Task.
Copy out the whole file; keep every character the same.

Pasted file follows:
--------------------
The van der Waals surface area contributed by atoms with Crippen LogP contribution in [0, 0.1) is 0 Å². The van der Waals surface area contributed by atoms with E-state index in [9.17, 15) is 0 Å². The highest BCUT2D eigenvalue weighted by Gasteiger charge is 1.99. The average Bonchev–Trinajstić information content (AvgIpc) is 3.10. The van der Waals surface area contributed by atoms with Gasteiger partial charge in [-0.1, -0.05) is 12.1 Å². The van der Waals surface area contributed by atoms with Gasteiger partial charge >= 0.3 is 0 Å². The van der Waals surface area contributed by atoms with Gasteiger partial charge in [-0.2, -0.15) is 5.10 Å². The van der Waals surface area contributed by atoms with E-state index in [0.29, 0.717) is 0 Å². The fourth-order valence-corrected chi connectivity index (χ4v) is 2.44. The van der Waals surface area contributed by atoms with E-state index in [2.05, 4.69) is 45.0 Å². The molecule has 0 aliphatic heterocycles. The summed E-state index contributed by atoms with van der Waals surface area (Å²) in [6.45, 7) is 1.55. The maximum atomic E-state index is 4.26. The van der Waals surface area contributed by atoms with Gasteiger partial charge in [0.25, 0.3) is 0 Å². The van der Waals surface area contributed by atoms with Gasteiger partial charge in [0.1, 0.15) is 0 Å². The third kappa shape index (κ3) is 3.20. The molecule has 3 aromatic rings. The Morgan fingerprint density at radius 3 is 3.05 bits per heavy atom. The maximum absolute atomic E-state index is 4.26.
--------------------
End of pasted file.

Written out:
The van der Waals surface area contributed by atoms with Crippen LogP contribution in [0, 0.1) is 0 Å². The van der Waals surface area contributed by atoms with E-state index in [9.17, 15) is 0 Å². The highest BCUT2D eigenvalue weighted by Gasteiger charge is 1.99. The average Bonchev–Trinajstić information content (AvgIpc) is 3.10. The van der Waals surface area contributed by atoms with Gasteiger partial charge in [-0.1, -0.05) is 12.1 Å². The van der Waals surface area contributed by atoms with Gasteiger partial charge >= 0.3 is 0 Å². The van der Waals surface area contributed by atoms with Gasteiger partial charge in [-0.2, -0.15) is 5.10 Å². The van der Waals surface area contributed by atoms with E-state index in [0.29, 0.717) is 0 Å². The fourth-order valence-corrected chi connectivity index (χ4v) is 2.44. The van der Waals surface area contributed by atoms with E-state index in [2.05, 4.69) is 45.0 Å². The molecule has 0 aliphatic heterocycles. The summed E-state index contributed by atoms with van der Waals surface area (Å²) in [6.45, 7) is 1.55. The maximum atomic E-state index is 4.26. The van der Waals surface area contributed by atoms with Gasteiger partial charge in [0.25, 0.3) is 0 Å². The van der Waals surface area contributed by atoms with Gasteiger partial charge in [0.1, 0.15) is 0 Å². The third kappa shape index (κ3) is 3.20. The molecule has 3 aromatic rings. The Morgan fingerprint density at radius 3 is 3.05 bits per heavy atom. The maximum absolute atomic E-state index is 4.26.